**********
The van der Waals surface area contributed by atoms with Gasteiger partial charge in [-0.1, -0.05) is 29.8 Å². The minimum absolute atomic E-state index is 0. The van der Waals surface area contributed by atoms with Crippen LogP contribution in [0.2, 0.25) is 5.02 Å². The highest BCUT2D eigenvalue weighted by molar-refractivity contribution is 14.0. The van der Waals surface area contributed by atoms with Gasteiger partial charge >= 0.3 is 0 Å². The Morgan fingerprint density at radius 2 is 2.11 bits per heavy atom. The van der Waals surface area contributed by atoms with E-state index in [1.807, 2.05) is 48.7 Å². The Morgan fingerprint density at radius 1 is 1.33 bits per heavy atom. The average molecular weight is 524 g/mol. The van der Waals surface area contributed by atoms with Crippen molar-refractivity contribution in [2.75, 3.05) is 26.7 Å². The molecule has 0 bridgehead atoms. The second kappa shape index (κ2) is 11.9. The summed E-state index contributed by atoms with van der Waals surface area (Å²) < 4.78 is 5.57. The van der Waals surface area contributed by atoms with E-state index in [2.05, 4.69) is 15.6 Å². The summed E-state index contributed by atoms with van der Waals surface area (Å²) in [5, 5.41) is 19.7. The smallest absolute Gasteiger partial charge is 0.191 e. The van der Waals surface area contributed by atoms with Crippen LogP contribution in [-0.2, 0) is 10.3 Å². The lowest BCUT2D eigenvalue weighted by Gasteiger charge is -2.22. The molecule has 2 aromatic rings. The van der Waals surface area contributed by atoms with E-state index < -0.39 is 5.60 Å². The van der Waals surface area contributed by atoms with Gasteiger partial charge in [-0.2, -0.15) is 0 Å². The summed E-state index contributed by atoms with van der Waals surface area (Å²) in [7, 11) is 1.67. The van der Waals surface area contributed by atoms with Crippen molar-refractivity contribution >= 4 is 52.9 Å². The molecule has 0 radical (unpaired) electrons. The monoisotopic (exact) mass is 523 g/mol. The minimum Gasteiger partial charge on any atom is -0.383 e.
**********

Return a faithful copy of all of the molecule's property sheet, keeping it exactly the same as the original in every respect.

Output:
The van der Waals surface area contributed by atoms with Gasteiger partial charge in [-0.1, -0.05) is 29.8 Å². The minimum absolute atomic E-state index is 0. The van der Waals surface area contributed by atoms with Crippen LogP contribution in [0.2, 0.25) is 5.02 Å². The highest BCUT2D eigenvalue weighted by molar-refractivity contribution is 14.0. The van der Waals surface area contributed by atoms with Gasteiger partial charge >= 0.3 is 0 Å². The Morgan fingerprint density at radius 2 is 2.11 bits per heavy atom. The van der Waals surface area contributed by atoms with E-state index in [1.807, 2.05) is 48.7 Å². The Morgan fingerprint density at radius 1 is 1.33 bits per heavy atom. The average molecular weight is 524 g/mol. The van der Waals surface area contributed by atoms with Crippen molar-refractivity contribution in [2.75, 3.05) is 26.7 Å². The molecule has 0 bridgehead atoms. The second kappa shape index (κ2) is 11.9. The summed E-state index contributed by atoms with van der Waals surface area (Å²) < 4.78 is 5.57. The van der Waals surface area contributed by atoms with E-state index in [2.05, 4.69) is 15.6 Å². The summed E-state index contributed by atoms with van der Waals surface area (Å²) in [5, 5.41) is 19.7. The smallest absolute Gasteiger partial charge is 0.191 e. The van der Waals surface area contributed by atoms with Crippen LogP contribution in [-0.2, 0) is 10.3 Å². The lowest BCUT2D eigenvalue weighted by Gasteiger charge is -2.22. The molecule has 2 aromatic rings. The van der Waals surface area contributed by atoms with E-state index < -0.39 is 5.60 Å². The van der Waals surface area contributed by atoms with Gasteiger partial charge in [-0.2, -0.15) is 0 Å². The summed E-state index contributed by atoms with van der Waals surface area (Å²) in [7, 11) is 1.67. The van der Waals surface area contributed by atoms with Crippen molar-refractivity contribution >= 4 is 52.9 Å². The molecule has 0 radical (unpaired) electrons. The monoisotopic (exact) mass is 523 g/mol. The minimum Gasteiger partial charge on any atom is -0.383 e.